Creativity enables innovative thinking, and an exposure to art can equip future employees with qualifications that translate across fields. “Discovering the overlap between the outputs of dance and accounting paved the way for me to effectively take on a CEO role.... Instead of seeing myself as only a skilled dance artist, I looked at what made me a choreographer and found that my talents applied to more than just the stage.”
 

Read 6 ways that this CEO’s dance training helps him as a leader in business.

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Creativity: A Critical Element in Corporate Innovation

Posted by Stacy Lasner
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In 2014, Amelia Gandara helped launch 2015 BCA 10 honoree GE’s FirstBuild, which focuses on creating the next generation of home appliances, and she now serves as the Director of Commercialization and Engagement for EnterpriseCorp, which focuses on economic development in Louisville. But before she took on the business world, she was a professional dancer with the Louisville Ballet and Missouri Contemporary Ballet.

 

“Dance prepared me for the ebb and flow of teamwork,” she says in a post for Americans for the Arts ARTSblog.There are times when I’d get a solo, like a presentation to the public in the workplace, and times when I had to blend seamlessly into the corp de ballet, like when preparing for a product launch.”

 

At FirstBuild, Amelia worked side by side with artists that were brought in as collaborators to create new appliances. In addition, the company sought out other engineers who excelled in creativity. “The idea that brilliant engineers can be locked away in a research lab to solve problems is no longer held by the most innovative companies.”

 

Learn more about how ballet helped this engineer achieve big things in Louisville.

 

Learn more about GE’s FirstBuild and the BCA 10 in this year’s program book.
 

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Dance & Design Take Flight for Cole Haan’s Fall ‘15 Line

Posted by Kate Reese
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Dance & Design Take Flight for Cole Haan’s Fall ‘15 Line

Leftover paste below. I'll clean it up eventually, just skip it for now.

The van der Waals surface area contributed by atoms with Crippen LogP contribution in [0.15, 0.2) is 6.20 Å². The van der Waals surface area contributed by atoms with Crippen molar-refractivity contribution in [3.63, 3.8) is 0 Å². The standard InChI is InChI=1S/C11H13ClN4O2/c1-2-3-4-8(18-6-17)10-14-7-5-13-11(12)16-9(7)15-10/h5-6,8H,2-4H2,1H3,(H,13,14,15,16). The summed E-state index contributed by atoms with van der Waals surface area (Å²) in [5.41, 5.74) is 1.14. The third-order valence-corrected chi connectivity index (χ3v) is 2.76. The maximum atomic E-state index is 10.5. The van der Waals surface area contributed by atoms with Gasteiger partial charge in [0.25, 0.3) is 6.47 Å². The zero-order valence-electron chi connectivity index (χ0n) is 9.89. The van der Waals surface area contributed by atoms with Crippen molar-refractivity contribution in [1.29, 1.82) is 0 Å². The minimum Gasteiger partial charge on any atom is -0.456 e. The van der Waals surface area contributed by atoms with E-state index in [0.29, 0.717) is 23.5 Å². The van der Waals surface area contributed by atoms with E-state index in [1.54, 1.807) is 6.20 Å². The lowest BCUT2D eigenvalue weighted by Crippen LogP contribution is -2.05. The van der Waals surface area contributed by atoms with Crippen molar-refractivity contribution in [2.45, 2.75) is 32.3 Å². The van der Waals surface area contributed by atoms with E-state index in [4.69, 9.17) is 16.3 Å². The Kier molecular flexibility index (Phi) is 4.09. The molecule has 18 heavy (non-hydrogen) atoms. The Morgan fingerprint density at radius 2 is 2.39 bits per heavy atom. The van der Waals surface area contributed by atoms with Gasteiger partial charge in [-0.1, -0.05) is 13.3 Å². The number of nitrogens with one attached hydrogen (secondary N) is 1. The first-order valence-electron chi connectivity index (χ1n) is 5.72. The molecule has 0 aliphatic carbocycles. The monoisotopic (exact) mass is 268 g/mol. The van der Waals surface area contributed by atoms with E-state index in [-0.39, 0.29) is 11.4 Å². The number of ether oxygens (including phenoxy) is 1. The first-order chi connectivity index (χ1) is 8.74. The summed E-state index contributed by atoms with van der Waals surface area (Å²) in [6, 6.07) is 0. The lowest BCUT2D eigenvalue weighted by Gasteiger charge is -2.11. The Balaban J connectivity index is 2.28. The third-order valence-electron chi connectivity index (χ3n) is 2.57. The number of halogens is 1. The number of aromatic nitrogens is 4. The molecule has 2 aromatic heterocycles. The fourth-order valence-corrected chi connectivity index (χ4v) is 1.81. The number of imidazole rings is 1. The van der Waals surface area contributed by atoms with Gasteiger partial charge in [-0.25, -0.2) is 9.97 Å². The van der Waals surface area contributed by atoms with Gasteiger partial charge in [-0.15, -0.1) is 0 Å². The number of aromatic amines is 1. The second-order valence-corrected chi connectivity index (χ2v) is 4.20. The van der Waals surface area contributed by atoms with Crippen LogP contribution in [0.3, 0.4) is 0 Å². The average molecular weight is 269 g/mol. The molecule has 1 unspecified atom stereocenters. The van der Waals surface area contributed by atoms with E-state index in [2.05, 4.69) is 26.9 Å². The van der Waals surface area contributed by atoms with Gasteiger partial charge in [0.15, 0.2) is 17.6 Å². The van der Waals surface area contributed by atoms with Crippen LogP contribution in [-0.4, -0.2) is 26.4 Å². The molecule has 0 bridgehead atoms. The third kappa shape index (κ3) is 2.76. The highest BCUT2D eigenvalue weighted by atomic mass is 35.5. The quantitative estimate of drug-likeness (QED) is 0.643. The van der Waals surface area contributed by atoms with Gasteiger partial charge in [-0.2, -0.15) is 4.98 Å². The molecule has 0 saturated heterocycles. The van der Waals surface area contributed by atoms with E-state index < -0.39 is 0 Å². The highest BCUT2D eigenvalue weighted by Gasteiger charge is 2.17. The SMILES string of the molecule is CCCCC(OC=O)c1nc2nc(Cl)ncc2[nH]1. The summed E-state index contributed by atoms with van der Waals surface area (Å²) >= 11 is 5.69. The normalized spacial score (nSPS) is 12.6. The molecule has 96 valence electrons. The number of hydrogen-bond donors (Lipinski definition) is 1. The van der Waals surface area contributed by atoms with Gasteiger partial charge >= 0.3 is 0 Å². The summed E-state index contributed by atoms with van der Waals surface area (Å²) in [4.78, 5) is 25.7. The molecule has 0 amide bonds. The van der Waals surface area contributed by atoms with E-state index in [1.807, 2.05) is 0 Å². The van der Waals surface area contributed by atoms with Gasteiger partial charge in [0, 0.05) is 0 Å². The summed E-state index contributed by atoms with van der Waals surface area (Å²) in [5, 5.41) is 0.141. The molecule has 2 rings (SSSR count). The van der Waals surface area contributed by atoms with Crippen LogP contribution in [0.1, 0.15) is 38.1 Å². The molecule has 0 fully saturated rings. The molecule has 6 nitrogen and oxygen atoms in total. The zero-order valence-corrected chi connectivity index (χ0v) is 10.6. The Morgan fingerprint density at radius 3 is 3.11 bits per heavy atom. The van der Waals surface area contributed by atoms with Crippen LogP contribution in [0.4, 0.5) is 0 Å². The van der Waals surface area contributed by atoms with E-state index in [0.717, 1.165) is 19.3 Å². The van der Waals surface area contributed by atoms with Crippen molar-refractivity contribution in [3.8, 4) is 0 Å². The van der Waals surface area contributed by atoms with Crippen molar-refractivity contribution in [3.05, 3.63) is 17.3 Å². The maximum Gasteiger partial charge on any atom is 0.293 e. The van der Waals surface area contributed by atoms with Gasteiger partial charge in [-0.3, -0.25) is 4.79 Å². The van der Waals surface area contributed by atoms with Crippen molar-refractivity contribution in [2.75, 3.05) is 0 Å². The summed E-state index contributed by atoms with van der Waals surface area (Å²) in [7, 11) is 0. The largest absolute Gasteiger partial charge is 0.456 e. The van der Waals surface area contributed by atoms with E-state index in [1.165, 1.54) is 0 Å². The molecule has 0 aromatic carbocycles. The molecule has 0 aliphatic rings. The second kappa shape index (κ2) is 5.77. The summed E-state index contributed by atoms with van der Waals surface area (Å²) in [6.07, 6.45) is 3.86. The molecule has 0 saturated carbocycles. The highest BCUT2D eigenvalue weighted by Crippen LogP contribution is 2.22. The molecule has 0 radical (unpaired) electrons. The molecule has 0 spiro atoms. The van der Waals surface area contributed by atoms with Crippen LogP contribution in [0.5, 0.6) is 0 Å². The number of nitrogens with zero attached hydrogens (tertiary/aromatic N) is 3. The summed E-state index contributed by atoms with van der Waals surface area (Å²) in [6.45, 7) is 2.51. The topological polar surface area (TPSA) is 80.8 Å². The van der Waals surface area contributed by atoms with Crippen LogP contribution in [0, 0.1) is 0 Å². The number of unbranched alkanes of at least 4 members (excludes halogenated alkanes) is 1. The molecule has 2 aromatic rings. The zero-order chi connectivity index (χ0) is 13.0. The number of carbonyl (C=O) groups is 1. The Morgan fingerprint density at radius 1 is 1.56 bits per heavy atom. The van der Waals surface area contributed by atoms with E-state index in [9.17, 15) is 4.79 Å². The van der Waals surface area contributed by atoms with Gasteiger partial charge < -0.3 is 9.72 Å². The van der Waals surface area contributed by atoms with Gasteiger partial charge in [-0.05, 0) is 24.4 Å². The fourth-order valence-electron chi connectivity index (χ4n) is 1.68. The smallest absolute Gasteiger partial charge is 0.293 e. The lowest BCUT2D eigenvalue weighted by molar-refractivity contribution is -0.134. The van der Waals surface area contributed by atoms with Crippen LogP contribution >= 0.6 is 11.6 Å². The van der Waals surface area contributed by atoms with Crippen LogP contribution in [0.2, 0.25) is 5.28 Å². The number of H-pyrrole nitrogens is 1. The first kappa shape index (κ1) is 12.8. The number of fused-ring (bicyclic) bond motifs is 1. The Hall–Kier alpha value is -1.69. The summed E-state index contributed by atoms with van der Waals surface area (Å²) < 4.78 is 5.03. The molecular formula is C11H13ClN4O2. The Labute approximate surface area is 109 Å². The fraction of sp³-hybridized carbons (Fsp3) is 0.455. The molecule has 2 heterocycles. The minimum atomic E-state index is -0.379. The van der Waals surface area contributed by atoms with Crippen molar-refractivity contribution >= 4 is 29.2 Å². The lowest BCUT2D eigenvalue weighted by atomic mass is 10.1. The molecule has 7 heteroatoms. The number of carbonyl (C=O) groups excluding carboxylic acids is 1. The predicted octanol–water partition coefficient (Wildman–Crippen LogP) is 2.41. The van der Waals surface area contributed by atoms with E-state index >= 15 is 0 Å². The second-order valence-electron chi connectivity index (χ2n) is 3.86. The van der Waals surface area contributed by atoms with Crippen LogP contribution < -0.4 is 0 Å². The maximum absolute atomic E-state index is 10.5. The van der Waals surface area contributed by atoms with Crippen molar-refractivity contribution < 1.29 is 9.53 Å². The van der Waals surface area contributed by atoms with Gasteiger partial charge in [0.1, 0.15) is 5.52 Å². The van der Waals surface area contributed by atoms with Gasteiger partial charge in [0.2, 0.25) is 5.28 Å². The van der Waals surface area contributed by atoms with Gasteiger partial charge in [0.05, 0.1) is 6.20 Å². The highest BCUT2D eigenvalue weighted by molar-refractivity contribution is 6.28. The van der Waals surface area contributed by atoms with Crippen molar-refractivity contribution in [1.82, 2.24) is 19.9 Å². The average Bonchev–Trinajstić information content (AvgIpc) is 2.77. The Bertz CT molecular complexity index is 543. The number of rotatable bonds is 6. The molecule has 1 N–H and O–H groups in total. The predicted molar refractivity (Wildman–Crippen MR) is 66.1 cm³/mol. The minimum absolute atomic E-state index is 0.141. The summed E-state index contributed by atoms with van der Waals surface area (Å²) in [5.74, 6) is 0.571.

Cole Haan recently partnered with parkour athletes and dancers from the New York City Ballet (NYCB) on an ad campaign “Prepare for Takeoff,” designed to convey the ultra-lightness of the company’s new ZeroGrand shoe line. The dancers were photographed in gravity-defying poses at the TWA Flight Center in JFK International Airport, an airy, futuristic space designed by architect Eero Saarinen in 1962.

 

The terminal is the perfect setting to promote the ZeroGrand. “The thing that kind of drew me to it was the idea of ‘take flight,’ which is something that comes very naturally to those dancers,” Cole Haan design director Elyse Siegal told Footwear News. The campaign also promotes Cole Haan’s new Global Innovation Center, which is responsible for a variety of design platforms including the Grand.OS technology used in ZeroGrand.

 

In addition to collaborating on the ad campaign, Cole Haan also partnered with NYCB to create the ZeroGrand Stagedoor Ballet Flat, part of its new fall line.

 

Not only did Cole Haan benefit from the partnership, but according to Sara Mearns, one of the dancers featured in the campaign, the project “challenged the whole cast to think of how creatively we could bring lightness, flexibility, and cushioning to life visually with our movement.” The result is an aesthetic that is both graceful and athletic, conveying a reputation for traditional excellence in combination with groundbreaking artistry. The partnership illuminates the power of the arts to help convey a message about a new product in a deeply emotional, visually captivating way.

 

More information about the partnership and behind-the-scenes footage can be found here.

 

Learn how Payless ShoeSource benefited from partnering with the American Ballet Theatre in The pARTnership Movement essay, "Put Your Company in the Spotlight."

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Classical Ballet is Coming to Your Workplace

Posted by Stacy Lasner
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Classical Ballet is Coming to Your Workplace

Classical ballet is coming to your workplace,” says ballerina Karis Scarlette, founder of En Avant Ballet, in a recent blog post for the Guardian. For employees seated at a computer all day, “ballet’s continual movement patterns provide a graceful, lengthening fluidity that allows even the most inactive of office workers to stretch their stiff bodies and evaluate their posture.” Ballet can even help improve memory, improve focus, and reduce stress.

 

That’s why many companies, including online retailer ASOS, have recently added ballet classes to the benefits available to their employees. “I’ve taught everyone from CEOs and lawyers to designers, secretaries and journalists,” says Scarlette. “While each job role is different, what ballet offers them is universally beneficial.”

 

Read more from Karis Scarlette about the benefits of ballet in the workplace.

 

Photograph © Quinn Dombrowski